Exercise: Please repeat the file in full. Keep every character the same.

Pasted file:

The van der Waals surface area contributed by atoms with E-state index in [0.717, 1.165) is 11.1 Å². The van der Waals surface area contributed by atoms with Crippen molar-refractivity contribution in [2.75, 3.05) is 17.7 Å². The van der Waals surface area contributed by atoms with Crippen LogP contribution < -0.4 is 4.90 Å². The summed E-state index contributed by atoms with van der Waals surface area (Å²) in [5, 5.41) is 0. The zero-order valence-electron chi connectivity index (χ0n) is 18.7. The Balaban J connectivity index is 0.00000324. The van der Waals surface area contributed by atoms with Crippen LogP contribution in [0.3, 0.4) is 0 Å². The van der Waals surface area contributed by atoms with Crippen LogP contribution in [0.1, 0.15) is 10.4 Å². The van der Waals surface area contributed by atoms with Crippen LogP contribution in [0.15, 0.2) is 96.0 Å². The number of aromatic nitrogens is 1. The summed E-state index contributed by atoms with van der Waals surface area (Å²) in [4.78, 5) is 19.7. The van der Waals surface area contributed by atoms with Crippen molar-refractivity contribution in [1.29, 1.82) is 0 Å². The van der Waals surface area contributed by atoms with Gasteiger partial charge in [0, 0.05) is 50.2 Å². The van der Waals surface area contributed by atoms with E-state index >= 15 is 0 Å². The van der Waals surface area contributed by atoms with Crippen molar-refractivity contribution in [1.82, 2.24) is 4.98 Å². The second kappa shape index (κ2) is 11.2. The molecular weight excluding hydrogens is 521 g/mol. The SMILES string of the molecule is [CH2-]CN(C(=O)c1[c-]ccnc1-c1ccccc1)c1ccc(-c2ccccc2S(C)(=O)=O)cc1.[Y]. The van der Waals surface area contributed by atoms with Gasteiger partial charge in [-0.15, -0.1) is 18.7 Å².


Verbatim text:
The van der Waals surface area contributed by atoms with E-state index in [0.717, 1.165) is 11.1 Å². The van der Waals surface area contributed by atoms with Crippen molar-refractivity contribution in [2.75, 3.05) is 17.7 Å². The van der Waals surface area contributed by atoms with Crippen LogP contribution < -0.4 is 4.90 Å². The summed E-state index contributed by atoms with van der Waals surface area (Å²) in [5, 5.41) is 0. The zero-order valence-electron chi connectivity index (χ0n) is 18.7. The Balaban J connectivity index is 0.00000324. The van der Waals surface area contributed by atoms with Crippen LogP contribution in [0.3, 0.4) is 0 Å². The van der Waals surface area contributed by atoms with Crippen LogP contribution in [0.1, 0.15) is 10.4 Å². The van der Waals surface area contributed by atoms with Crippen LogP contribution in [0.15, 0.2) is 96.0 Å². The number of aromatic nitrogens is 1. The summed E-state index contributed by atoms with van der Waals surface area (Å²) in [4.78, 5) is 19.7. The van der Waals surface area contributed by atoms with Crippen molar-refractivity contribution in [1.29, 1.82) is 0 Å². The van der Waals surface area contributed by atoms with Gasteiger partial charge in [0, 0.05) is 50.2 Å². The van der Waals surface area contributed by atoms with E-state index >= 15 is 0 Å². The van der Waals surface area contributed by atoms with Crippen molar-refractivity contribution in [1.82, 2.24) is 4.98 Å². The second kappa shape index (κ2) is 11.2. The molecular weight excluding hydrogens is 521 g/mol. The SMILES string of the molecule is [CH2-]CN(C(=O)c1[c-]ccnc1-c1ccccc1)c1ccc(-c2ccccc2S(C)(=O)=O)cc1.[Y]. The van der Waals surface area contributed by atoms with Gasteiger partial charge in [-0.15, -0.1) is 18.7 Å².